Phrynocrinidae

Messing, Charles G., 2016, Porphyrocrinus daniellalevyae n. sp. (Echinodermata: Crinoidea), a sea lily from the tropical western Atlantic with a unique crown pattern, Zootaxa 4147 (1), pp. 1-35 : 2-3

publication ID

https://doi.org/10.11646/zootaxa.4147.1.1

publication LSID

lsid:zoobank.org:pub:DFDC5EE6-BB16-4BDD-883D-3530AAD04FA0

DOI

https://doi.org/10.5281/zenodo.6069862

persistent identifier

https://treatment.plazi.org/id/03A6C633-C848-4504-CAE9-FD1B71A4FF42

treatment provided by

Plazi

scientific name

Phrynocrinidae
status

 

Family Phrynocrinidae AH Clark, 1907a

Emended diagnosis. Aboral cup with visible sutures between ossicles; radials and basals easily separated; radials usually taller than basals; rays either undivided or branched following a primibrachial series of more than two ossicles; ligamentary articulations joining primibrachs 1–2 (IBr1+2) and more distal brachials at variable intervals; first pinnule on brachial 5 to 10, more frequently 7–8; proximale absent; stalk xenomorphic, with mesistele and dististele columnals mostly articulated by synarthries having deep ligamentary depressions; attachment via irregular encrusting disk.

Remarks. Phrynocrinidae has previously been subdivided with varying membership, e.g., AM Clark (1973) placed Porphyrocrinus Gislén, 1925 , and Naumachocrinus AH Clark, 1912, in a separate Porphyrocrinidae , whereas Hess (2011) followed Mironov (2000) in recognizing monogeneric Phrynocrininae and Porphyrocrininae within Phrynocrinidae . DNA sequence data support Phrynocrinidae as monophyletic ( Hemery 2011; Hemery et al. 2013) with two genera and no subfamilial distinctions. Phrynocrinus A.H. Clark, 1907a , includes only P. nudus A.H. Clark, 1907a , known from the W Pacific ( Donovan & Pawson 1994; Améziane & Roux 2001; Tunnicliffe et al., 2015). Porphyrocrinus currently includes four extant taxa and one fossil species (see below).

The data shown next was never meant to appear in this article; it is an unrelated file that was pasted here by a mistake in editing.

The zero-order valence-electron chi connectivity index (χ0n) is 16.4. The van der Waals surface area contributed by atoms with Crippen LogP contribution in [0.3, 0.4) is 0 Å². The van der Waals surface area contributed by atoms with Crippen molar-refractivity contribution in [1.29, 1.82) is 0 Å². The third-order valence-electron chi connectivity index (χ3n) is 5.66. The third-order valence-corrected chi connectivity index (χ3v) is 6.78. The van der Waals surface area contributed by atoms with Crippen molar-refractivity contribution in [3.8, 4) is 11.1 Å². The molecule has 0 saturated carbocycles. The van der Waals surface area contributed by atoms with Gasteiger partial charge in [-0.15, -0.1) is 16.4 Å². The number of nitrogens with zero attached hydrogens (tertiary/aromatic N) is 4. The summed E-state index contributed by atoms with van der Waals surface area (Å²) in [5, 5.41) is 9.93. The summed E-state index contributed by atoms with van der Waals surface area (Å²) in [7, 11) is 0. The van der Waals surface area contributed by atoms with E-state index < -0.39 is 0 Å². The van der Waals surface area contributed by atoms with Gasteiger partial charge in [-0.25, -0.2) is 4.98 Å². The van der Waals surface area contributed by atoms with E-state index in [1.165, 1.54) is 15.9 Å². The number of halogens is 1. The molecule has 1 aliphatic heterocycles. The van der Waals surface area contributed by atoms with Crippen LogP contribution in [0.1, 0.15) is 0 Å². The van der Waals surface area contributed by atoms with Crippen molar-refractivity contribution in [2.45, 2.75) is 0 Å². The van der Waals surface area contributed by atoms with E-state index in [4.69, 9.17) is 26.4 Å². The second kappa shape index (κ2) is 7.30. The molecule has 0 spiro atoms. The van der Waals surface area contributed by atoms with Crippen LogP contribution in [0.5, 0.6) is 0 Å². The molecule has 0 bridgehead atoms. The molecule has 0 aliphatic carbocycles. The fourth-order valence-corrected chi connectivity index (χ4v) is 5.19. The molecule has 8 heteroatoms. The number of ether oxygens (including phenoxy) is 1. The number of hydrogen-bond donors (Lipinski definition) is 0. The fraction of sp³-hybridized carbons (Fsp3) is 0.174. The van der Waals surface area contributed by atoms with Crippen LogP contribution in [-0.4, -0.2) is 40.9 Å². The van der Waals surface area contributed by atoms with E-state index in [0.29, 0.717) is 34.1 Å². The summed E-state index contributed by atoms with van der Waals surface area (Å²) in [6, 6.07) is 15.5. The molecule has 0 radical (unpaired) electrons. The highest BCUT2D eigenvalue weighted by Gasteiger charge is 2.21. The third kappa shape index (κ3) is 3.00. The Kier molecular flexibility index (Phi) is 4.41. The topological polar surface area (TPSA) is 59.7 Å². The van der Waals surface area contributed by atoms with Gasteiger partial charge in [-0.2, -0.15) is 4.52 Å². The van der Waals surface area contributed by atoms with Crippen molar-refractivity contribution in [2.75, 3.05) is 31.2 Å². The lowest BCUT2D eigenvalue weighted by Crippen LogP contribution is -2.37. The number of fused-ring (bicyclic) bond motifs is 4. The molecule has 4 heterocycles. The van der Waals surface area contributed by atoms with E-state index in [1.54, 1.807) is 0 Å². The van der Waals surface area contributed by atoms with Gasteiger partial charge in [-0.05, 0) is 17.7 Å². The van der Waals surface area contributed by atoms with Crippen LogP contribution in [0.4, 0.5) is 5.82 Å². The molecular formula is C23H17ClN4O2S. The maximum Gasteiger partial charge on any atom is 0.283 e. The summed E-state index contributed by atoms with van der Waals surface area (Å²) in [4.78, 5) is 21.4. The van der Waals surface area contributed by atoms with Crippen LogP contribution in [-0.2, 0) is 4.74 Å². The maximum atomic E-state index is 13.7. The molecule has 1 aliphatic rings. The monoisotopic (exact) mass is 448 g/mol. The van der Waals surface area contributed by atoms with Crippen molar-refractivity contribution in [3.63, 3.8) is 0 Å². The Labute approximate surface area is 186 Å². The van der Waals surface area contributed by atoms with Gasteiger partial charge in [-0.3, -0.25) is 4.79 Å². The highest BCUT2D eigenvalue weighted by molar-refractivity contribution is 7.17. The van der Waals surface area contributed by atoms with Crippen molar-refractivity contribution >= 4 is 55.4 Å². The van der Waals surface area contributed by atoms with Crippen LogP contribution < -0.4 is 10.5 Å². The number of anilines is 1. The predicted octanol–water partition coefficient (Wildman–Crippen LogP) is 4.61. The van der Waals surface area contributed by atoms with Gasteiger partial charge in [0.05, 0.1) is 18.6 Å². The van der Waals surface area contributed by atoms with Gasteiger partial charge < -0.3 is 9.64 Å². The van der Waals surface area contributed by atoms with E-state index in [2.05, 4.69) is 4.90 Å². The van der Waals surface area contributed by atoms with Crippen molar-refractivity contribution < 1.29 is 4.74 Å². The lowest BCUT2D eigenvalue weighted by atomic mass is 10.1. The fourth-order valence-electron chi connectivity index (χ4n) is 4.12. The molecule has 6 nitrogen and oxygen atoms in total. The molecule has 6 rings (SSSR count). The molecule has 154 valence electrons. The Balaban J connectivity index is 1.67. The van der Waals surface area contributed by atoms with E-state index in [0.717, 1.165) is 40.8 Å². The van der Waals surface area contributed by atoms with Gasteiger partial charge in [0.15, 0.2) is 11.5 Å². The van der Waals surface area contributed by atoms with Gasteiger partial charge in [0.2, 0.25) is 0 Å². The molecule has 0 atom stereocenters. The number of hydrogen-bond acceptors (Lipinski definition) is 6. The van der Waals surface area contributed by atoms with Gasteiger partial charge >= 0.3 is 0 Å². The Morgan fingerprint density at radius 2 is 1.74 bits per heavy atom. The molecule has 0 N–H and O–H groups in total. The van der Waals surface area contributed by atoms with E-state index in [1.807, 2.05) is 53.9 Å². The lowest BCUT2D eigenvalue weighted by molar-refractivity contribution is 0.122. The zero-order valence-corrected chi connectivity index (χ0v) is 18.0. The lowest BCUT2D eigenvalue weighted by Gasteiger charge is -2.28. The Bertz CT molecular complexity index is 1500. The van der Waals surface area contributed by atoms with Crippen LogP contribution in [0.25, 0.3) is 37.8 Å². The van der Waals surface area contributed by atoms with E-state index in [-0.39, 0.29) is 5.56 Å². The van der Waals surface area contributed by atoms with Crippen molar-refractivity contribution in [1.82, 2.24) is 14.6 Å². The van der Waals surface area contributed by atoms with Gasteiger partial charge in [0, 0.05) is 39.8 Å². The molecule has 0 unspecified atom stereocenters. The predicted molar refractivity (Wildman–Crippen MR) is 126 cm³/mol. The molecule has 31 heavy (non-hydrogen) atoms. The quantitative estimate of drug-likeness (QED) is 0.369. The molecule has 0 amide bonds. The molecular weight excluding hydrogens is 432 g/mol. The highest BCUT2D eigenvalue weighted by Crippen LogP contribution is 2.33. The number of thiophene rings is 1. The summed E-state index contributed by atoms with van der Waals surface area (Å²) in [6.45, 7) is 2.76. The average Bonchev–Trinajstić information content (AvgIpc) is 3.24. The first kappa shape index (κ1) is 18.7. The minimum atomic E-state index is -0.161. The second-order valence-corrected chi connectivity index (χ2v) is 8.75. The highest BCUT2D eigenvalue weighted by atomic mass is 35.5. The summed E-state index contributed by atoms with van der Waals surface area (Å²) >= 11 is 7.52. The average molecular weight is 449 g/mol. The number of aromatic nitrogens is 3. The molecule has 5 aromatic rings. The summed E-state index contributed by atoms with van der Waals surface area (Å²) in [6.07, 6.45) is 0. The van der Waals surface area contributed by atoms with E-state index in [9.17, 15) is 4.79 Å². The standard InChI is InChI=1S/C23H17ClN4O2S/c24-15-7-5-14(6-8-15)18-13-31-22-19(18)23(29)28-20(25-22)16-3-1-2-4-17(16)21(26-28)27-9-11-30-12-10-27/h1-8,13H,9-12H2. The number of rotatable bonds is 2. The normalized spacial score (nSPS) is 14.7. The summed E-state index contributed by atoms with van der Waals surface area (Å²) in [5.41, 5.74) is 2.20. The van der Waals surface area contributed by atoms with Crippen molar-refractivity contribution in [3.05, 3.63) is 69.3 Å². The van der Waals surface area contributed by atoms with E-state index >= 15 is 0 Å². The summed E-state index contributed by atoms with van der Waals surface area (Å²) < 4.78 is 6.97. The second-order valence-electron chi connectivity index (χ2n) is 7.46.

Hemery (2011) returned three terminals treated as Porphyrocrinus n. sp. (but representing 1–2 species) as sister to one Phrynocrinus n. sp. Hemery et al. (2013) returned Porphyrocrinus thalassae Roux, 1977 , and Por. cf. verrucosus Gislén, 1925 , as sister to Phrynocrinus nudus . Both reconstructions returned Phrynocrinidae as sister to a clade composed of Bathycrinidae , Bourgueticrinidae (both stalked), and Atelecrinidae (feather stars).

External morphology placed the family with Bourgueticrinidae , Bathycrinidae and Septocrinidae in suborder Bourgueticrinina within order Comatulida (Hess 2011) . However, recent molecular data indicate that Bourgueticrinina is polyphyletic. Cohen et al. (2004), Rouse et al. (2013) and Hemery et al. (2013) all produced trees in which the bathycrinid-like Caledonicrinus Avocat & Roux, 1990 (in Améziane-Cominardi et al. 1990) , branched well away from other included bourgueticrinines, supporting Mironov’s (2000) removal of this genus to a separate Caledonicrinidae Mironov, 2000. Rouse et al. (2013) recommended reducing Bourgueticrinina to family Bourgueticrinidae , including within it at least Bathycrinus Thomson, 1872 ( Bathycrinidae ), Democrinus Perrier, 1883 ( Bourgueticrinidae ), Porphyrocrinus and Phrynocrinus . However, Hemery et al. ’s (2013) tree returned seven bourgueticrinines (except Caledonicrinus ) as a paraphyletic clade with the feather star family Atelecrinidae (not included in Rouse et al. 2013) nested within as sister to Bathycrinidae . Knobby processes on the interior surface of primibrachial ossicles in Bathycrinidae ( Bathycrinus , Cingocrinus , Discolocrinus , Monachocrinus ) and Bourgueticrinidae ( Democrinus ) (Carpenter 1884a, pl. VII, 4a; Macurda and Meyer 1976, pl. 3.5; Mironov 2008; Mironov and Pawson 2014) correspond with those in Atelecrinidae (Messing, 2004, 2013), but do not occur in Septocrinidae , Caledonicrinidae or Phrynocrinidae . These features reflect molecular reconstructions that placed Phrynocrinidae sister to a Bourgueticrinidae +( Bathycrinidae + Atelecrinidae ) clade ( Hemery et al. 2013; Rouse et al. 2013), and returned both Septocrinidae (represented by Rouxicrinus vestitus —misidentified as Monachocrinus caribbeus in Rouse et al. (2013) —see Mironov and Pawson (2010, 2014)) and Caledonicrinidae as distant branches. Phrynocrinidae is maintained here based on the absence of knobby processes, and strong bootstrap (100%) and posterior probability (1) supports in the phylogenetic tree ( Hemery et al. 2013) distinguishing it from its bathycrinid/bourgueticrinid/atelecrinid sister clade.

Finally, AM Clark (1973) diagnosed Porphyrocrinidae (followed by Hess (2011) for Porphyrocrininae ) as having arms undivided. However, Porphyrocrinus thalassae usually has 8–15 arms; a single ray may divide once or twice (Roux 1977, 1985).